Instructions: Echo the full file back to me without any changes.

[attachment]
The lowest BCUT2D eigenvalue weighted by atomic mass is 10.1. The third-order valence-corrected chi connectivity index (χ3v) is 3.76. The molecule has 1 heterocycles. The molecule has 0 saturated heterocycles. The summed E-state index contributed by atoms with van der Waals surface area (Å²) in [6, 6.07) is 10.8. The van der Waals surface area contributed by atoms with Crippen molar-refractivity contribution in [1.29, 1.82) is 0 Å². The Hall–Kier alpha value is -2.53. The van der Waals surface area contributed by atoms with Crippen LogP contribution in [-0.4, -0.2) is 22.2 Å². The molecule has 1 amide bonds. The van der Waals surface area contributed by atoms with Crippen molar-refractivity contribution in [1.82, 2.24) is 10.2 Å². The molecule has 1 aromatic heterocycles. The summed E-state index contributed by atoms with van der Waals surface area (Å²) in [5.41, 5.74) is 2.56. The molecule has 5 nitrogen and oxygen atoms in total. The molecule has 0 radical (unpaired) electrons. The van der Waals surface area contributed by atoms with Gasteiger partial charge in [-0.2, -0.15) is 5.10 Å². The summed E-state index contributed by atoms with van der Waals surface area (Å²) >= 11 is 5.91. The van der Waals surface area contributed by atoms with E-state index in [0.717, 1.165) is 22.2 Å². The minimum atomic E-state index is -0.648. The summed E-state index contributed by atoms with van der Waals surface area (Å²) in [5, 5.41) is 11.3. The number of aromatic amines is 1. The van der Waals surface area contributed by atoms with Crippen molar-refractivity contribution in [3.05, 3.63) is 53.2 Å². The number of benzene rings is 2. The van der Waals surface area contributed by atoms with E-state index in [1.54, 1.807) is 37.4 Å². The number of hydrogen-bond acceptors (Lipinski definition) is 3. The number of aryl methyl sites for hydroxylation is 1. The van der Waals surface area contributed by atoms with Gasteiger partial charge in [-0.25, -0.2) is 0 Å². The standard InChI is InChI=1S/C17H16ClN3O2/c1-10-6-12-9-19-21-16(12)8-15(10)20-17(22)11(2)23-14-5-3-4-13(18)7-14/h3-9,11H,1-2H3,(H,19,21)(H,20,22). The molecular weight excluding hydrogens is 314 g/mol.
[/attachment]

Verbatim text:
The lowest BCUT2D eigenvalue weighted by atomic mass is 10.1. The third-order valence-corrected chi connectivity index (χ3v) is 3.76. The molecule has 1 heterocycles. The molecule has 0 saturated heterocycles. The summed E-state index contributed by atoms with van der Waals surface area (Å²) in [6, 6.07) is 10.8. The van der Waals surface area contributed by atoms with Crippen molar-refractivity contribution in [1.29, 1.82) is 0 Å². The Hall–Kier alpha value is -2.53. The van der Waals surface area contributed by atoms with Crippen LogP contribution in [-0.4, -0.2) is 22.2 Å². The molecule has 1 amide bonds. The van der Waals surface area contributed by atoms with Crippen molar-refractivity contribution in [1.82, 2.24) is 10.2 Å². The molecule has 1 aromatic heterocycles. The summed E-state index contributed by atoms with van der Waals surface area (Å²) in [5.41, 5.74) is 2.56. The molecule has 5 nitrogen and oxygen atoms in total. The molecule has 0 radical (unpaired) electrons. The van der Waals surface area contributed by atoms with Gasteiger partial charge in [-0.2, -0.15) is 5.10 Å². The summed E-state index contributed by atoms with van der Waals surface area (Å²) >= 11 is 5.91. The van der Waals surface area contributed by atoms with E-state index in [0.717, 1.165) is 22.2 Å². The minimum atomic E-state index is -0.648. The summed E-state index contributed by atoms with van der Waals surface area (Å²) in [5, 5.41) is 11.3. The number of aromatic amines is 1. The van der Waals surface area contributed by atoms with Crippen molar-refractivity contribution in [3.05, 3.63) is 53.2 Å². The number of benzene rings is 2. The van der Waals surface area contributed by atoms with E-state index in [1.54, 1.807) is 37.4 Å². The number of hydrogen-bond acceptors (Lipinski definition) is 3. The number of aryl methyl sites for hydroxylation is 1. The van der Waals surface area contributed by atoms with Gasteiger partial charge in [-0.25, -0.2) is 0 Å². The standard InChI is InChI=1S/C17H16ClN3O2/c1-10-6-12-9-19-21-16(12)8-15(10)20-17(22)11(2)23-14-5-3-4-13(18)7-14/h3-9,11H,1-2H3,(H,19,21)(H,20,22). The molecular weight excluding hydrogens is 314 g/mol.